The Greek Island of Santorini is Now a Parkour Paradise (Video)



Parkour practitioners on a course on the island of Santorini. Source: Wikipedia

A video of two Australian twins practicing Parkour, or free-running, on the island of Santorini emerged just one day ago on an Instagram page, and has already gone viral. The spectacular video, on a page called “millionairecartel,” has had more than 70,000 views, with many people commenting on the danger of the twins’ moves.

The island of Santorini is one of the most famous tourism destinations in the world, welcoming more than two million tourists every year. Some travelers just want to enjoy the unique scenery, including its volcanic caldera, but others, such as the twins from Australia, come to practice Parkour, or “Free-running,” in its many narrow alleys, jumping from building to building.

It is unsure exactly when this video was taken in Santorini, since judging by the twin’s Instagram accounts, they are not in Greece at the moment.

The “Parkour Twins” From Australia

The twins, from Queensland, Australia, have been involved in the sport of Parkour for years. Dylan and Brodie Pawson first came to fame in their home country by joining  “Australian Ninja Warrior,” a sports entertainment competition which premiered on television in July of 2017.

For those not in the know, Parkour is a sport which requires excellent physical fitness as well as other skills — including an almost preternatural amount of balance.

The Australian brothers have their own YouTube channel, with half a million subscribers, where they they share their Parkour exploits.

Parkour in Santorini

The morphology of Santorini’s unique terrain, including terraces, rooftops, domes, and swimming pools, against the background of its unparalleled scenery, made the Greek island an ideal destination for all Parkour athletes. So much so that, among all its other attributes, the idyllic Greek island is now also known as a “Parkour Paradise.”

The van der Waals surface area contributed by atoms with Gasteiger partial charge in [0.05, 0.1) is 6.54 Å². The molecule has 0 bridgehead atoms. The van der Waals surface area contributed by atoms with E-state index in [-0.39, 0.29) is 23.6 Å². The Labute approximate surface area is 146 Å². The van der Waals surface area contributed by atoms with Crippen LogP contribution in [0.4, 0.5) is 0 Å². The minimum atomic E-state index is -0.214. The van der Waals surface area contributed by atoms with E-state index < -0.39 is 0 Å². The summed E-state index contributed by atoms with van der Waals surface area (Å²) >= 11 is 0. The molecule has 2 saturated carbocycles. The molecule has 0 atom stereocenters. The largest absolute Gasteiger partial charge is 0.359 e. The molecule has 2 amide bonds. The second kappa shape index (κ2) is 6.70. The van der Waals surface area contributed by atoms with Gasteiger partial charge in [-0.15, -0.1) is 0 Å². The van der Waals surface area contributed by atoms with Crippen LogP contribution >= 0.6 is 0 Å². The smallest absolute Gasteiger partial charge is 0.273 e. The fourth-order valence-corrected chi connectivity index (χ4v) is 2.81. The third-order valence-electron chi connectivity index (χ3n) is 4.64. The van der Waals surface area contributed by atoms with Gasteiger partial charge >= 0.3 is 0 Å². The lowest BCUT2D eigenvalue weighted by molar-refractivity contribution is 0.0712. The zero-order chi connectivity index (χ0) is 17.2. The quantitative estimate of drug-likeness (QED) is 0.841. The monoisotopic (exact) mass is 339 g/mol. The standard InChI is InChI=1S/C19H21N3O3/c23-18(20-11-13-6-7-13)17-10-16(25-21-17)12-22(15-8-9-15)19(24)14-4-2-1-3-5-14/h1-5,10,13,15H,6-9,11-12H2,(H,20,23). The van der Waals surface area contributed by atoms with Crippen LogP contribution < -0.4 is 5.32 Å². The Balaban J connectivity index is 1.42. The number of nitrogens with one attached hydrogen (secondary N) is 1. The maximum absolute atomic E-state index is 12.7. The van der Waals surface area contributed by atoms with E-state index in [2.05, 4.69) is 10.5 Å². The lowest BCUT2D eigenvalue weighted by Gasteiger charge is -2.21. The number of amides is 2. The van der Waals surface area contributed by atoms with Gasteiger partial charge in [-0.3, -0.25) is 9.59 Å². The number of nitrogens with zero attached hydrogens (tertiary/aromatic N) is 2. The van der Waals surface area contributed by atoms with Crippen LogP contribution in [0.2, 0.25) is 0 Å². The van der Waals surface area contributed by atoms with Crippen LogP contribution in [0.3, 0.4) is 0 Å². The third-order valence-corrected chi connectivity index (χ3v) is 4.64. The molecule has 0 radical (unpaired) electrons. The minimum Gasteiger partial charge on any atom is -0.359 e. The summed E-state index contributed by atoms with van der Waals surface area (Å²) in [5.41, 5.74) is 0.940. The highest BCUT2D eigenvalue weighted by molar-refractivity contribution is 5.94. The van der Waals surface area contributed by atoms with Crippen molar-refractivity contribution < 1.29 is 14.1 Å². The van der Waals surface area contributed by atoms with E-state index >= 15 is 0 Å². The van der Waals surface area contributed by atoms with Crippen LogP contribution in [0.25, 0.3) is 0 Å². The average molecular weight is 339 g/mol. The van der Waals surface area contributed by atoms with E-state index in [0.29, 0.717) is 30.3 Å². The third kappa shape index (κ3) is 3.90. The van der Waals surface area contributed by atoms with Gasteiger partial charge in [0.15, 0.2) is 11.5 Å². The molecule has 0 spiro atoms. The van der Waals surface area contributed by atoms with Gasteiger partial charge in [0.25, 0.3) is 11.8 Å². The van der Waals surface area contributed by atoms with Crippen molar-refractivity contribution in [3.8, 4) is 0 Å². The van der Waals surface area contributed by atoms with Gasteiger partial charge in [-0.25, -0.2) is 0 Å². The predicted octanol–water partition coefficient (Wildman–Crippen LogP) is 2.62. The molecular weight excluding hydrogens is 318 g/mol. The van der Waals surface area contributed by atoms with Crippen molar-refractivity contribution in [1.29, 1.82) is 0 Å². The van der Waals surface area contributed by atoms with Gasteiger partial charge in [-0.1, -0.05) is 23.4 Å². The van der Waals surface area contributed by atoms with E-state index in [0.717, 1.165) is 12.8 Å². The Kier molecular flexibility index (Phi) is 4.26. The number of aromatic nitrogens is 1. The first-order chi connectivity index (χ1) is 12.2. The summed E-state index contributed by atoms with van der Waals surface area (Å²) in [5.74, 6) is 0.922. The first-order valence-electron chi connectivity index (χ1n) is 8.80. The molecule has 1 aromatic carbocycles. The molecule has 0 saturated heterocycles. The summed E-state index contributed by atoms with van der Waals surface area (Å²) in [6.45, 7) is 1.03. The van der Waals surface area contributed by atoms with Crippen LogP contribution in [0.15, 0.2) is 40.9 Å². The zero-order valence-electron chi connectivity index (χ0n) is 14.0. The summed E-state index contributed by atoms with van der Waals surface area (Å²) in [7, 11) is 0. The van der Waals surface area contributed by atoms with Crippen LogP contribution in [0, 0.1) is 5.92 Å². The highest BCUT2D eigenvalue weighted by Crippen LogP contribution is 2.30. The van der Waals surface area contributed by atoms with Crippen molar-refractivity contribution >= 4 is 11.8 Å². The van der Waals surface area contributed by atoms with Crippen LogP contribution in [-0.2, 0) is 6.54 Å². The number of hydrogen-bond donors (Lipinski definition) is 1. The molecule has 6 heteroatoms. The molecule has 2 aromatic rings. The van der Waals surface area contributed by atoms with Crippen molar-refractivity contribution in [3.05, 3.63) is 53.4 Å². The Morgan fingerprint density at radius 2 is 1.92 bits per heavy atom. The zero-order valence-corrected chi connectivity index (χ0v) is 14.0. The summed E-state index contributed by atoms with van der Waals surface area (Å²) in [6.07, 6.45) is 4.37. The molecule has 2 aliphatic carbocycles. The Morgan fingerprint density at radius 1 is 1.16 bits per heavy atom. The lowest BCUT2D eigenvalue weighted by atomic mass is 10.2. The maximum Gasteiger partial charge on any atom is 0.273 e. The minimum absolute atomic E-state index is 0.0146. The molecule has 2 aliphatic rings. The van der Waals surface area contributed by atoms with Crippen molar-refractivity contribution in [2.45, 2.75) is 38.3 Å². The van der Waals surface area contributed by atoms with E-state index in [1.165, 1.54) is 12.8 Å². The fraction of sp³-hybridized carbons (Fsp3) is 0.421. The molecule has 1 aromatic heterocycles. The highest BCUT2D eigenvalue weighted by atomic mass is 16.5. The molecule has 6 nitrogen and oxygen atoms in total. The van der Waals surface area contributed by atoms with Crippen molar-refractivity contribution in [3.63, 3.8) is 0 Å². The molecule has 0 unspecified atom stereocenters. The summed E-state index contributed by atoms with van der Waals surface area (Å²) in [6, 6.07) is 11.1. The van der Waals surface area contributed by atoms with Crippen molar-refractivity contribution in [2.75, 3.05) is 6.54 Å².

A “Red Bull Art of Motion” Parkour contest in Santorini has taken place in what practitioners call a completely “free running” environment, requiring no extra construction of ramps, etc.

Each athlete has only 90 seconds to complete their run through a specifically-designated area, or “track,” which is the same for all participants. The track is spread out over an area of 683 square meters (1,530,475 square feet) in the caldera of Oia. The elevation in the course can vary up to 16 meters (48 feet).

Santorini’s Parkour track is situated right on its caldera, just where thousands of tourists, even in mid-October, enjoy views of Oia’s iconic mill against the setting sun.

Free-runners are known to complete jumps of almost 7 meters (27 feet) along their courses there.

Many of the free runners who take part in this contest have practiced Parkour on their own, using the roofs of traditional houses in the villages of Oia and Fira, for years.

Participant in Santorini’s ” Red Bull Art of Motion in Santorini. Source: Red Bull Art of Motion Facebook

Parkour, or “The Art of Fleeing,” as practitioners describe it, is a non-competitive physical and spiritual art which involves quick movement from one place to another, using only the human body. It is the number one sport viewed YouTube, with more than 20 million uploads.

In the Parkour environment, everything is seen as an obstacle, whether natural or artificial, including rocks, rivers, branches, terraces, walls and railings. The sport was first developed in Lisses, a suburb of Paris, by David Belle in the 1980s. The sport’s moves were originally is inspired by Belle’s Vietnamese father, Raymond.

As those who love it describe it, the sport can be compared to the movement of animals or even the movement of water. Every free-runner is trained to move freely in the environment, be it urban or natural, and to be able to express themselves through interaction with the various elements in space.

Beginning in Vienna in 2007, the “Red Bull Art of Motion” competition has evolved into the world’s premier Free-running and Parkour event. After being held in the nations Austria, Sweden, the US, Great Britain, Japan, Brazil and Switzerland, it arrived on Santorini in 2011, where it remained for several years.

In 2010, Parkour athlete Ryan Doyle, the founder of the World Free-running and Parkour Federation, found himself filming on Santorini. His famous words at that time were, “I could imagine this place becoming the island of Parkour.”

The first “Red Bull Art of Motion” event on Santorini was launched just one year after that, in 2011, and the Greek island instantly became the number-one destination for Parkour athletes across the globe, for seven years.

However, this event did not take place in 2018, in order for the organizers to reconfigure and improve the course used in the contest. The event will take place in Italy on the 5th of October this year, but the organizers hope to return again soon to the idyllic isle of Santorini.